How To Add An Online Course To My Learning Plan Catalog

It’s your brand new school year. These three free online courses can help you become the best teacher on the block.

How To Add An Online Course To My Learning Plan Catalog

As a student I enjoy exploring different courses and options. At Brandeis University this was the case for my undergraduate classes. There were 24 different departments on campus and I was able to see a variety of classes and options. Not only was it easy to see a clear academic vision in my interests and career choices, it also gave me confidence that my interests and skills were the right ones for the course. My UR non-credit credit courses were offered in a wide variety of programs and majors on campus. Many times these non-credit courses were also offered on an online basis. These are my experience finding, taking, and completing a variety of online courses to supplement my undergraduate education.

1. Course Navigator

For my information the UR online course selection guide is still available as a PDF download. I became aware of Course Navigator when I signed up for the Program on Campus program. Throughout the program I could look up available classes, click through a list of catalogs and applications, and then see what courses match my courses I already took. Course Navigator is a fantastic site. With the power of the UR website and the Portals (not to mention online ordering for campus purchases), students can take advantage of this site to get a free library of course information. Plus, in many courses the UR non-credit course also offers a discount, so additional courses are often available through other non-credit courses.

2. Course Search

I will not spoil the satisfaction of searching online for the course you are looking for. This service is called Course Search and it’s really worth it for a school like UR. Searching online for a non-credit course is much easier than selecting a course from a catalog or application. Most courses will have course descriptions in conjunction with a good search option. This option will even tell you if the course is on or off campus. Most courses can be found within a city, state, or college town so this will also give you a general idea of course availability.

3. Curriculum Download

This tool was always useful for us on campus! Having the word “curriculum” in front of the curriculum is a very valuable piece of information and definitely gives you some insight as to what type of course it is. Usually there is a link underneath and it will tell you the amount of information, required resources, and even expiration dates. Overall, if the course has enough information to make a student’s experience on campus enjoyable, then it will be very easy to complete.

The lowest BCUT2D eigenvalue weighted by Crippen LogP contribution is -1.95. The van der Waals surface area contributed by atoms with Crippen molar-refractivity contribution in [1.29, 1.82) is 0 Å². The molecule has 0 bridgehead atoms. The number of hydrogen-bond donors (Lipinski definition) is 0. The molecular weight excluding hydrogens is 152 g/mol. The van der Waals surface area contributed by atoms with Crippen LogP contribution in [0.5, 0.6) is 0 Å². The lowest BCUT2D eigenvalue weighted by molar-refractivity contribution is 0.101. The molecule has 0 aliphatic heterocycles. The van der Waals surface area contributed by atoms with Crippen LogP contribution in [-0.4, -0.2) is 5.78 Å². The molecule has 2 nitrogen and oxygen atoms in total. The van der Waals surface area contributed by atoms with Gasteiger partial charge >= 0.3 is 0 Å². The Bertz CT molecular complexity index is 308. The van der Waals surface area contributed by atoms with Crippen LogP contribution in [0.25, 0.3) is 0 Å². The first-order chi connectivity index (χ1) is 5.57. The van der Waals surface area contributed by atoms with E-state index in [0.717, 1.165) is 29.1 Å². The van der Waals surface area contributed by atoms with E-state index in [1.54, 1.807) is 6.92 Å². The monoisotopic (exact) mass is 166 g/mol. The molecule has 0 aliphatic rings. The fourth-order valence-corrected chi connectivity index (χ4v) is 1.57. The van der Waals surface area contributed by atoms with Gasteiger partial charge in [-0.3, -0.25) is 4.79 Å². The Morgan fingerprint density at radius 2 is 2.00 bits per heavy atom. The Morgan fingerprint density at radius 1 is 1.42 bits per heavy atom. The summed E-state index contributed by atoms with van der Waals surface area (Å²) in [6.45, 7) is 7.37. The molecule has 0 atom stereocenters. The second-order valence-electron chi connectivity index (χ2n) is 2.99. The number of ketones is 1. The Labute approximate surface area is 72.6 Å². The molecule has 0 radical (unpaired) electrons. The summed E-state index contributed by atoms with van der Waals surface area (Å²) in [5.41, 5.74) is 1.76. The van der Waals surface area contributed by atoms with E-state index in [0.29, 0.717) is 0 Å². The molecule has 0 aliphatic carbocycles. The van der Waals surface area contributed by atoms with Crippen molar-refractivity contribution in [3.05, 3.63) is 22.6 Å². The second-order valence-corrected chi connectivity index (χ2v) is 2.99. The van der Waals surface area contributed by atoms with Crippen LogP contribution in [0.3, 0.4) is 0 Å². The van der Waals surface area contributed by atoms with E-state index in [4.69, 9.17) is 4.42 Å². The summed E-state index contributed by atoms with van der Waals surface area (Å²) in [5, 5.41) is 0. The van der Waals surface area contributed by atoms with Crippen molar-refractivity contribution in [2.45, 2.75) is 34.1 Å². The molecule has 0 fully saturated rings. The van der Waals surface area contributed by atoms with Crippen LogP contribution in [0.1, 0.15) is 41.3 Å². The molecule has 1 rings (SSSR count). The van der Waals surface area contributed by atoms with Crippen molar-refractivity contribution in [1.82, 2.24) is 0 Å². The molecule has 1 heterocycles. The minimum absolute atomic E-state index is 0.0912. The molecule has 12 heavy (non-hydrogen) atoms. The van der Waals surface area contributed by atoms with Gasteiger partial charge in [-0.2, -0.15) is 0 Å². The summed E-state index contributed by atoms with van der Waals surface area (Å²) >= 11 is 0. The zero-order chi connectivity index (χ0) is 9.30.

Another useful feature of Curriculum Download is that a professor will allow you to print a copy and take the portion you are interested in with you. Students can even e-mail the course to take home. The form of scholarship in UR is very diverse and the best thing is that each non-credit program also offers some type of scholarship program. These scholarships are attractive to the student because they are funding for books, housing, and even travel costs if you are away from home while enrolled.

4. Online Scrutiny

Every time I went to an online event I would face a few questions. First of all, was the topic that I was studying the right topic? Was the curriculum descriptive enough? Did the professor’s presentation provide a lot of insight? Could I be burned out because of all the workload? What’s my grade point average? In the end, it never impacted my own learning experience in a negative way.

Conclusion

Overall, taking online courses is a valuable learning opportunity. At this time I have about 40 courses but there are many more that I need to complete my major. One major downside to these courses is the amount of hours one needs to spend online. I recommend that students who want to try out their non-credit courses should be able to start on the 31st of the first month of the semester or in early February. While some non-credit courses can be taken in early March, some may only be available during Spring Quarter.

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